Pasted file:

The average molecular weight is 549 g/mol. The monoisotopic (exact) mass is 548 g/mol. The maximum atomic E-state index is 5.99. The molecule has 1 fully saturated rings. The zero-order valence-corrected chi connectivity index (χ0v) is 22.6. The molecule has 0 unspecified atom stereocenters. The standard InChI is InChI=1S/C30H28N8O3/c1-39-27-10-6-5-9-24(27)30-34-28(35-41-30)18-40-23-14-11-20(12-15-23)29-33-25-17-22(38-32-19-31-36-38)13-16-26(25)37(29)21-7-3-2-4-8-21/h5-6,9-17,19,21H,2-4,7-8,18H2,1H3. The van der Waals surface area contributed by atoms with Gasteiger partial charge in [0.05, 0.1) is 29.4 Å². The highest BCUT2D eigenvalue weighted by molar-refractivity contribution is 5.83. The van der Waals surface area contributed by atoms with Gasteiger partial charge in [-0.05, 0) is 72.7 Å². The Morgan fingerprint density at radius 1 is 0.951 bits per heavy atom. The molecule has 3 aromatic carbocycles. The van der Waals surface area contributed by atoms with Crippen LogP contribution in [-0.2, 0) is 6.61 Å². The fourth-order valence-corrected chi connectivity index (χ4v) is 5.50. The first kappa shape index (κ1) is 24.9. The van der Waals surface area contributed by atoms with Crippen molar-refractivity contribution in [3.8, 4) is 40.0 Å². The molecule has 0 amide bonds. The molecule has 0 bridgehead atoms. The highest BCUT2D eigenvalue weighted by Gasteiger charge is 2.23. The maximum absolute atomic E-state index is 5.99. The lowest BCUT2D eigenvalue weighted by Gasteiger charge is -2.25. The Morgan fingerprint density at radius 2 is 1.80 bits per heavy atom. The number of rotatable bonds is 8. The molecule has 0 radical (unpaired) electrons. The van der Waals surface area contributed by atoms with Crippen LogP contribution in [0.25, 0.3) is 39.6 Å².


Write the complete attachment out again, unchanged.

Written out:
The average molecular weight is 549 g/mol. The monoisotopic (exact) mass is 548 g/mol. The maximum atomic E-state index is 5.99. The molecule has 1 fully saturated rings. The zero-order valence-corrected chi connectivity index (χ0v) is 22.6. The molecule has 0 unspecified atom stereocenters. The standard InChI is InChI=1S/C30H28N8O3/c1-39-27-10-6-5-9-24(27)30-34-28(35-41-30)18-40-23-14-11-20(12-15-23)29-33-25-17-22(38-32-19-31-36-38)13-16-26(25)37(29)21-7-3-2-4-8-21/h5-6,9-17,19,21H,2-4,7-8,18H2,1H3. The van der Waals surface area contributed by atoms with Gasteiger partial charge in [0.05, 0.1) is 29.4 Å². The highest BCUT2D eigenvalue weighted by molar-refractivity contribution is 5.83. The van der Waals surface area contributed by atoms with Gasteiger partial charge in [-0.05, 0) is 72.7 Å². The Morgan fingerprint density at radius 1 is 0.951 bits per heavy atom. The molecule has 3 aromatic carbocycles. The van der Waals surface area contributed by atoms with Crippen LogP contribution in [-0.2, 0) is 6.61 Å². The fourth-order valence-corrected chi connectivity index (χ4v) is 5.50. The first kappa shape index (κ1) is 24.9. The van der Waals surface area contributed by atoms with Crippen molar-refractivity contribution in [3.8, 4) is 40.0 Å². The molecule has 0 amide bonds. The molecule has 0 bridgehead atoms. The highest BCUT2D eigenvalue weighted by Gasteiger charge is 2.23. The maximum absolute atomic E-state index is 5.99. The lowest BCUT2D eigenvalue weighted by Gasteiger charge is -2.25. The Morgan fingerprint density at radius 2 is 1.80 bits per heavy atom. The number of rotatable bonds is 8. The molecule has 0 radical (unpaired) electrons. The van der Waals surface area contributed by atoms with Crippen LogP contribution in [0.25, 0.3) is 39.6 Å².